Pandemic's legacy

But this column is not just about the pandemic per se. It is about how Covid impacts our lives from hereon in. The dominant leitmotif that Covid imposed was redefining the majesty of death and its associated rituals injecting the pre-eminence of fear, compelling a renewed appreciation of our own mortality. In the past two years, Covid and non-Covid morbidities took away more than two dozen of my intimates — classmates, friends and families. In the lingo of my septuagenarian peers, "...we are the venerable vulnerable, transitioning from the pre-departure area." And those temporarily left behind live with their terrors undiminished, condemned to adhere to a strict observance of Covid protocols, perhaps for the rest of our lives.

Wakes and funerals

Traditional Filipino death social gatherings particularly in the barrios are large and sometimes raucous complete with their own unique etiquette; the drama of bidding goodbye by loud public wailing and tearing out the hair; hovering over the remains with muttered prayers and soft tears; and reaffirming bonds with the immediate family with caresses. Now banned!

Reconnecting people one hasn't seen in decades requires close physical presence; enemies exchanging forgiveness for longstanding hurts, mostly "en pectore," the deceased as central alibi to correct such social negligence; these are essentials to expressing bereavement and loss. Today cremations are de rigueur, and funeral densities are prescribed, counter-intuitive to paying one's respects to ashes in a vase.

The nightly novena prayers are reduced to cold, antiseptic and impersonal Zoom internet apps substituting for what was intended to be a warm and intimate portrayal of shared sadness and sorrow with those left behind.

A bizarre Christmas 2021

But for my family in America, Covid cruelly restricted our Christmas celebrations. For one, we can't attend a Simbang Gabi as going to church exposes one to Omicron lurking somewhere. We are in a perpetual state of fear of infection.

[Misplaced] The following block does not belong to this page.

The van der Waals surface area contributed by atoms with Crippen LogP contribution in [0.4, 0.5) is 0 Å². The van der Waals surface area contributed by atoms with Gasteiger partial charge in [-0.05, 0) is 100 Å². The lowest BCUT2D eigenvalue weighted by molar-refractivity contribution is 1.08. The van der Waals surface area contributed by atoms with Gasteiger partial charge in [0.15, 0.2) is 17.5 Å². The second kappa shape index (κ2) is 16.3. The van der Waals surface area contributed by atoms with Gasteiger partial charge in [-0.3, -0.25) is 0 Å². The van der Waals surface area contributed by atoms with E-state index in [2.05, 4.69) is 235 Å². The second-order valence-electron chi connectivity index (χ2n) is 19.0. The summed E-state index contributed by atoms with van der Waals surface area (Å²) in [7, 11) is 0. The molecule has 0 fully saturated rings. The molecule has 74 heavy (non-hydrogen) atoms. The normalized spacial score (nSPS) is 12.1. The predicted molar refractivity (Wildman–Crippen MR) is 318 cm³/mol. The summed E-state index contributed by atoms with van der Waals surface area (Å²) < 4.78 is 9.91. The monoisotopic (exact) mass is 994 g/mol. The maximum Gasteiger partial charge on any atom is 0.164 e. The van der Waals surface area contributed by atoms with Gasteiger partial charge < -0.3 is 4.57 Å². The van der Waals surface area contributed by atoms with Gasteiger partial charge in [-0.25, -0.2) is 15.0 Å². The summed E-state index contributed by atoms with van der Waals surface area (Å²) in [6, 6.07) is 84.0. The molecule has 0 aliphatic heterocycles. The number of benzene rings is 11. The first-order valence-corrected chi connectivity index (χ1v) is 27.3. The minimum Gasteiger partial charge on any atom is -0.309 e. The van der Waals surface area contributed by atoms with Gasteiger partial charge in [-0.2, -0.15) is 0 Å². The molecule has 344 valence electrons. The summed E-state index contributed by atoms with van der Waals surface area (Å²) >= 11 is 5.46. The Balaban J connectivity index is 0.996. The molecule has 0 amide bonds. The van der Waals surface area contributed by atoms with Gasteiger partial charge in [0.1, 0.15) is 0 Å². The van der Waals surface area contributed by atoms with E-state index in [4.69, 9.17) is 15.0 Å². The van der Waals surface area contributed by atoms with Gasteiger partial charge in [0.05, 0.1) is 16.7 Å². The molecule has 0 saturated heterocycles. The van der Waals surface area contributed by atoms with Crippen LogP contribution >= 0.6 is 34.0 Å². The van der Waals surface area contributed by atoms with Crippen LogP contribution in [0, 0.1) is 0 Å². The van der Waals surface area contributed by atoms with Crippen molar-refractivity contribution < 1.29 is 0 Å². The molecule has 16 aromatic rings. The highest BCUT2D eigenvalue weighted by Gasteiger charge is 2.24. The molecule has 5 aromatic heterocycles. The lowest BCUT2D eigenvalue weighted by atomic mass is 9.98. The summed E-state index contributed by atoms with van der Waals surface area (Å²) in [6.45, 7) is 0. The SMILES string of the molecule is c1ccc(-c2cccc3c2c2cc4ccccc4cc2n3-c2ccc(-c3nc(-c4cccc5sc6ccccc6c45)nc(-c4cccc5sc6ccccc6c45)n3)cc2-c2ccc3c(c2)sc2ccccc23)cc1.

Religious festivities are central to Christian countries, like the Philippines and America. Christmas is the birth of baby Jesus, our redeemer, but celebrated mostly for kids. Commercialized by the West, we brooked no expenses to make this one day, every year, a memorable and festive one. Enter Santa, who operates from the North Pole with his army of elves producing toys 364 days of the year and with his reindeer-driven sleigh delivers presents to only the good boys and girls on Christmas Eve. He doesn't deliver to Muslim or Buddhist or Hindu children.

My grandkids may have already convinced themselves that Santa will not be visiting this time due to the international Covid travel restrictions but will send presents via UPS. Santa may not have been vaccinated and could pick up Omicron in these travels. He could be anti-vaxx or worse, may already be quarantined somewhere. I'm afraid that by the time Covid goes away, my grandkids will have grown up discovering for themselves that Santa is fictional. This spells his death. And that a host of other narratives portrayed in the Christmas story were mostly fictional and have been embellished over the millennia. ("A politically correct Christmas story?" The Manila Times, Dec. 27, 2017). But I will not share this version with Max, Javier, Sylvie, Oliver, Claudie and Sabine just yet.

I couldn't remember a bad Christmas, ever. But with the Delta variant and now Omicron, 2021's was a bad one. With God's grace we will survive this latest mutation — hoping that 2022 will be better than 2021, 2020 and 2019.

Be safe, all!

Read 742 times Last modified on Wednesday, 05 January 2022 13:30